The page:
Portuguese Sweet Bread

The following recipe is the November BOM (Bread of the Month) for the Facebook Artisan Bread Bakers Group — http://www.facebook.com/home.php?ref=home#/event.php?eid=166811805757&index=1

Portuguese Sweet Bread (based on Peter Reinhart’s Bread Baker’s Apprentice)

Makes 2 1-pound loaves

Ingredients

Sponge:

  • 1/2 cup unbleached bread flour
  • 1 tablespoon granulated sugar
  • 2 1/4 teaspoons instant yeast
  • 1/2 cup water, at room temperature

Dough:

  • 6 tablespoons granulated sugar
  • 1 teaspoon salt
  • 1/4 cup powdered milk
  • 2 tablespoons unsalted butter, at room temperature
  • 2 tablespoons vegetable shortening
  • 2 large eggs
  • 1 teaspoon lemon extract
  • 1 teaspoon orange extract
  • 1 teaspoon vanilla extract
  • 3 cups unbleached bread flour
  • About 6 tablespoons water, at room temperature

Directions

To make the sponge, stir together the flour, sugar, and yeast in a small bowl. Add the water and stir until all the ingredients are hydrated and make a smooth batter. Cover the bowl with plastic wrap and ferment at room temperature for 60 to 90 minutes, or until the sponge gets foamy and seems on the verge of collapse.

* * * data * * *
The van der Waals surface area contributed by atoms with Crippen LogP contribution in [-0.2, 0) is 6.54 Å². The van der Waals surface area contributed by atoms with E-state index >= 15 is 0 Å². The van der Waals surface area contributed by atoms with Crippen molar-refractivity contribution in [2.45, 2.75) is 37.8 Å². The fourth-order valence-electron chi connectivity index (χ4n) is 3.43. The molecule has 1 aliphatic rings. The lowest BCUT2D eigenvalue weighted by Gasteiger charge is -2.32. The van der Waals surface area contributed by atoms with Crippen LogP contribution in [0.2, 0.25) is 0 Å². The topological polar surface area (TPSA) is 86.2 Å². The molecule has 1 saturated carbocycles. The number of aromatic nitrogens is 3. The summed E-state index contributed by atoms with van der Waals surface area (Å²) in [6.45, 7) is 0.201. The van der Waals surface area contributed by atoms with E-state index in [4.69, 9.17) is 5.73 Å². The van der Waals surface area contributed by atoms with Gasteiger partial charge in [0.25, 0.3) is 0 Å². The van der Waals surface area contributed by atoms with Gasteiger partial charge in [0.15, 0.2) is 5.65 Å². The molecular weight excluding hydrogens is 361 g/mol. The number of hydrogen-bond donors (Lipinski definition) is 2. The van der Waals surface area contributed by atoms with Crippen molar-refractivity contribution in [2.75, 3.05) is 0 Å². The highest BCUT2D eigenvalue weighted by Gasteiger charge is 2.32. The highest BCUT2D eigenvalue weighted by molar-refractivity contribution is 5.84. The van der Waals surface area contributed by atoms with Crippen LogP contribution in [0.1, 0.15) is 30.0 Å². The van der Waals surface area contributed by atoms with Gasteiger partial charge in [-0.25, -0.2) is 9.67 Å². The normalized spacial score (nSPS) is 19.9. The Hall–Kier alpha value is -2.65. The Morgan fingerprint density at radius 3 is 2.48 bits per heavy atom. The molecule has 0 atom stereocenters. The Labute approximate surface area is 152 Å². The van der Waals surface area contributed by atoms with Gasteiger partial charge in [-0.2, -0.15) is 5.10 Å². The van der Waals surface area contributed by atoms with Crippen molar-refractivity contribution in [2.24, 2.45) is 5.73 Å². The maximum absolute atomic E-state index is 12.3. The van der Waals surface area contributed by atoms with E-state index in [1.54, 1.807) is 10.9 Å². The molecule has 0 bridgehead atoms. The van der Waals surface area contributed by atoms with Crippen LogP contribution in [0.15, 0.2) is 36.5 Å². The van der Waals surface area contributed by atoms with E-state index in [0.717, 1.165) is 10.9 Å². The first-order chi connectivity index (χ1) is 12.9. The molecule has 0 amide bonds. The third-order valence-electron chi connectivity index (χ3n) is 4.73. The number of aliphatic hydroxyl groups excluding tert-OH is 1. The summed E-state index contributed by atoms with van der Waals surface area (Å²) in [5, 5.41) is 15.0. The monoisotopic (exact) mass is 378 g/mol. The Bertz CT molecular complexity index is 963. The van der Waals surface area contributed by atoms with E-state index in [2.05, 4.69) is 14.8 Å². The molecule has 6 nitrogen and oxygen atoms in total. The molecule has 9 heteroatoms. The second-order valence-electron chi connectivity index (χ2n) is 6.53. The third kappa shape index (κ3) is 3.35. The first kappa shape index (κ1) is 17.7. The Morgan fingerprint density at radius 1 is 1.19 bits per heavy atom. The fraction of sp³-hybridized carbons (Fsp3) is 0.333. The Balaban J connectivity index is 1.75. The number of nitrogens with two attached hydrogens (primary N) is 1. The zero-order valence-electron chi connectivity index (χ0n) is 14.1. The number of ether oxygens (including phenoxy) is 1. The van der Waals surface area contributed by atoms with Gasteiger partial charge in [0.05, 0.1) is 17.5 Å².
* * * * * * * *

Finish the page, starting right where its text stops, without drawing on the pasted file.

To make the dough, combine the sugar, salt, powdered milk, butter, and shortening in a 4-quart mixing bowl (or the bowl of an electric mixer). Cream together with a sturdy spoon (or the paddle attachment) until smooth, then mix in the eggs and the extracts. Knead by hand (or switch to the dough hook attachment) and mix in the sponge and the flour. Add the water, as needed, to make a very soft dough. The finished dough should be very supple and soft, easy to knead, and not wet or sticky. It will take 10 to 12 minutes with the electric mixer and close to 15 minutes by hand to achieve this consistency. (Dough with high amounts of fat and sugar usually take longer to knead because the gluten requires more time to set up.) The finished dough should pass the windowpane test (see NOTE below) and register 77 to 88 degrees F. Lightly oil a large bowl and transfer the dough to the bowl, rolling it around to coat it with oil. Cover the bowl with plastic wrap.

Ferment at room temperature for approximately 2 hours, or until the dough doubles in size.

Remove the dough from the bowl and divide it into two equal pieces. Form each of the pieces into a boule (ball shape – stretch opposite sides, tuck them under, turn the dough 180 degrees, and repeat). Lightly oil two 9-inch pie pans and place 1 boule, seam side down, in each pan. Mist the dough with spray oil and loosely cover the pans with plastic wrap.

Proof at room temperature for 2 to 3 hours, or until the dough fills the pans fully, doubling in size and overlapping the edges slightly. (If you only want to bake one loaf, you may retard the second in the fridge for 1 day, although it will take 4 to 5 hours to proof after it comes out of the refrigerator.)